Ask These Questions Before Assuming Something Is Wrong

Parents really don't stop worrying about their children, especially when the kids finally go off to college or try to get their first full-time job. These changes in the now-adult children's lives can bring about changes in personality, but sometimes the changes can seem drastic. Your first instinct as a parent might be to assume something is very wrong, but everything could be fine. Rather than assume counseling is needed, see what's happening regarding these three questions, and then see if maybe life coaching is a better idea.

How Extensive Is the Problem?

Does your college-aged child call you less and seem overly preoccupied with school -- but everything else seems OK? Or are they totally withdrawing from everyone and everything, avoiding school or work, and lashing out physically and emotionally? If the problem seems to be all-consuming, yes, you may want to talk to your child about counseling. But if there seems to be only a couple of aspects affected by whatever is going on, that's not a sign that your child's life is about to fall apart.

Are There Physical Signs of Drug Use?

There's a song from the early 1980s called "Institutionalized," in which the singer, playing his teen self in the song, goes through three situations in which he feels misunderstood by friends and parents (chances are if your child is in college or just out, you're old enough to remember the song yourself). The second verse has him daydreaming in his room, only to be interrupted by his mother accusing him of being on drugs ("No you're not thinking, you're on drugs! Normal people don't act that way!").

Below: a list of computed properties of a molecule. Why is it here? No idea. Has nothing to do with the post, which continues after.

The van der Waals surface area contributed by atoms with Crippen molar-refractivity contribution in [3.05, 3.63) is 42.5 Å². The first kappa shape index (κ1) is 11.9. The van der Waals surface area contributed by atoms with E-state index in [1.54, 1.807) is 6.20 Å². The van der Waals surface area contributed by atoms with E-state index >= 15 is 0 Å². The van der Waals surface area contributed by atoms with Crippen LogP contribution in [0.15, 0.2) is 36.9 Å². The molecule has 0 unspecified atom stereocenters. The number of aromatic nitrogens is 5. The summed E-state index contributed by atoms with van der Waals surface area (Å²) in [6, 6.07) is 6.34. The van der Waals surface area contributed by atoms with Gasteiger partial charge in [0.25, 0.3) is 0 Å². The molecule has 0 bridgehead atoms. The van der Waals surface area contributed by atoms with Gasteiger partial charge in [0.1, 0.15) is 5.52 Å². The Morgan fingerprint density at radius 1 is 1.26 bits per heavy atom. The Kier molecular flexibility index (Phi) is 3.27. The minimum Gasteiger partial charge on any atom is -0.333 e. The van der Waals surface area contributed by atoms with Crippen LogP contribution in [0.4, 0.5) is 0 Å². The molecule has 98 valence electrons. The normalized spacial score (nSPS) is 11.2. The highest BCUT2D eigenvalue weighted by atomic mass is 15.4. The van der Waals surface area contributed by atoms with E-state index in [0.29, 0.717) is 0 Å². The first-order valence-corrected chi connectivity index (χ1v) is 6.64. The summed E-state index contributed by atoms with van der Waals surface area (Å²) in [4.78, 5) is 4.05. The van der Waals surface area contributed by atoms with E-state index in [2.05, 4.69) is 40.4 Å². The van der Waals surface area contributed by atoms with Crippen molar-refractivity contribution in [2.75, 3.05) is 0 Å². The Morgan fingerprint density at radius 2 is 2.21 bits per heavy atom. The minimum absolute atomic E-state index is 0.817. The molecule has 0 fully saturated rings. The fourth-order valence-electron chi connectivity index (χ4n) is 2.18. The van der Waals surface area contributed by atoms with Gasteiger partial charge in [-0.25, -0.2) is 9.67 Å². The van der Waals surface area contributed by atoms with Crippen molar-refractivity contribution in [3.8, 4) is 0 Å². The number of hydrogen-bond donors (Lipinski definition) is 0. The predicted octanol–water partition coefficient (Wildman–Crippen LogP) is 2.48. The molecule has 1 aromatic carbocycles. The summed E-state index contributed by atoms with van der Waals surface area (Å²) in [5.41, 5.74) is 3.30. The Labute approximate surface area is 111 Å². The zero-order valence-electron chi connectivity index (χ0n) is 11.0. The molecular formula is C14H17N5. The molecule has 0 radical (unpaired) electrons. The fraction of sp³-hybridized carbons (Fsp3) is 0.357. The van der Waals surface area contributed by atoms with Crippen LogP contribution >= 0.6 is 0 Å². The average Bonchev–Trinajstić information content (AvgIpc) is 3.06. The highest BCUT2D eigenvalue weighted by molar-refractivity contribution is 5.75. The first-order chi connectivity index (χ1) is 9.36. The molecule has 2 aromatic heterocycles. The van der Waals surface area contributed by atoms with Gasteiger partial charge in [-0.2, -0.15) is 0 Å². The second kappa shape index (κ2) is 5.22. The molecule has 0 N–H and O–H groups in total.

Sometimes the changes in your son or daughter's behavior seem like they could be driven by drug use. That's not always the case. Look for actual physical signs -- odors, dilated pupils, reddened eyes that aren't due to allergies, and so on.

If all that's happening is that your child seems unusually contemplative or seems to not be interested in the same things he or she was before, that's not necessarily drug use. That could be introspection and re-evaluation, which can be very good things.

What's the Situation With Grades and Unexplained Physical Pain?

If your child is still in school, have his or her grades dropped drastically for unexplained reasons? Has he or she been suffering from unexplained physical pain? Stress can often manifest physically -- the pain is real but has stress as the cause rather than another physical injury. While young adults are no strangers to excessive stress, that combined with drops in grades may signal the need for counseling.

If the drop isn't that severe or there's no drop, but your child seems to be going through a tremendous amount of stress, then life coaching could be a good idea. Do not force your child to go (you can't force them legally, anyway); instead, try gently suggesting that maybe life coaching could help them find ways to better deal with the stress. They deserve a good life, and while hiccups are normal, coaching can help them narrow down what really matters to them so that they can pursue that in their life.

For more information, contact companies like World Wide Youth Mentoring Inc.


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